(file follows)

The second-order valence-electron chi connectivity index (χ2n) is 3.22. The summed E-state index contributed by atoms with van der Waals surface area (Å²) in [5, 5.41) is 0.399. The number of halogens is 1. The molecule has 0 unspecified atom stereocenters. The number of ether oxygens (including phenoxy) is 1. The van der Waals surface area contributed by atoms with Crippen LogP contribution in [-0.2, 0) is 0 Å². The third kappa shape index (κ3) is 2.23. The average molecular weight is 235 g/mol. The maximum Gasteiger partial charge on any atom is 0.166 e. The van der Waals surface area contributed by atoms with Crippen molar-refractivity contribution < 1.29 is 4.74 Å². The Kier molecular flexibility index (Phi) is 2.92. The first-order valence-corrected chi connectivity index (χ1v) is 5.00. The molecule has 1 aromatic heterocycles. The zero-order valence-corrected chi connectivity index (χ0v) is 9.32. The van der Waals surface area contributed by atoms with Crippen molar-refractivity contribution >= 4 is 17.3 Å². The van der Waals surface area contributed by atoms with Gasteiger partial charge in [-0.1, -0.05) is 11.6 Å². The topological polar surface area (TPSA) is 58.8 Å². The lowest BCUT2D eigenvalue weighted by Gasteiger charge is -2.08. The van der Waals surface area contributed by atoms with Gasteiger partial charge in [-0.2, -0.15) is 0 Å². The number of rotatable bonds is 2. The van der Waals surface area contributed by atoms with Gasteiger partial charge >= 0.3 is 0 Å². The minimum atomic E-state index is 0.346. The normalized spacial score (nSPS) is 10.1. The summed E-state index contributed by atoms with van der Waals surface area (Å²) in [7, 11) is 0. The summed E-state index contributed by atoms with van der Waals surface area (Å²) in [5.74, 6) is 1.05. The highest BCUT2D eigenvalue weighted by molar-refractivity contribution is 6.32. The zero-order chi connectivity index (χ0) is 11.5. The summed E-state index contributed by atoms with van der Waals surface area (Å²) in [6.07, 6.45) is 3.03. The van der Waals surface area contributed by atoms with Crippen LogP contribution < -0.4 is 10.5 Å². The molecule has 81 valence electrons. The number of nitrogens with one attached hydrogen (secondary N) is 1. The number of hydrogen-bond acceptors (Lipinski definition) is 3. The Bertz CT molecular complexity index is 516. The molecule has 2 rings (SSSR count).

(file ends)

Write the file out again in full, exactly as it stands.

The second-order valence-electron chi connectivity index (χ2n) is 3.22. The summed E-state index contributed by atoms with van der Waals surface area (Å²) in [5, 5.41) is 0.399. The number of halogens is 1. The molecule has 0 unspecified atom stereocenters. The number of ether oxygens (including phenoxy) is 1. The van der Waals surface area contributed by atoms with Crippen LogP contribution in [-0.2, 0) is 0 Å². The third kappa shape index (κ3) is 2.23. The average molecular weight is 235 g/mol. The maximum Gasteiger partial charge on any atom is 0.166 e. The van der Waals surface area contributed by atoms with Crippen molar-refractivity contribution < 1.29 is 4.74 Å². The Kier molecular flexibility index (Phi) is 2.92. The first-order valence-corrected chi connectivity index (χ1v) is 5.00. The molecule has 1 aromatic heterocycles. The zero-order valence-corrected chi connectivity index (χ0v) is 9.32. The van der Waals surface area contributed by atoms with Crippen molar-refractivity contribution >= 4 is 17.3 Å². The van der Waals surface area contributed by atoms with Gasteiger partial charge in [-0.1, -0.05) is 11.6 Å². The topological polar surface area (TPSA) is 58.8 Å². The lowest BCUT2D eigenvalue weighted by Gasteiger charge is -2.08. The van der Waals surface area contributed by atoms with Gasteiger partial charge in [-0.2, -0.15) is 0 Å². The number of rotatable bonds is 2. The van der Waals surface area contributed by atoms with Gasteiger partial charge >= 0.3 is 0 Å². The minimum atomic E-state index is 0.346. The normalized spacial score (nSPS) is 10.1. The summed E-state index contributed by atoms with van der Waals surface area (Å²) in [7, 11) is 0. The summed E-state index contributed by atoms with van der Waals surface area (Å²) in [5.74, 6) is 1.05. The highest BCUT2D eigenvalue weighted by molar-refractivity contribution is 6.32. The zero-order chi connectivity index (χ0) is 11.5. The summed E-state index contributed by atoms with van der Waals surface area (Å²) in [6.07, 6.45) is 3.03. The van der Waals surface area contributed by atoms with Crippen LogP contribution < -0.4 is 10.5 Å². The molecule has 81 valence electrons. The number of nitrogens with one attached hydrogen (secondary N) is 1. The number of hydrogen-bond acceptors (Lipinski definition) is 3. The Bertz CT molecular complexity index is 516. The molecule has 2 rings (SSSR count).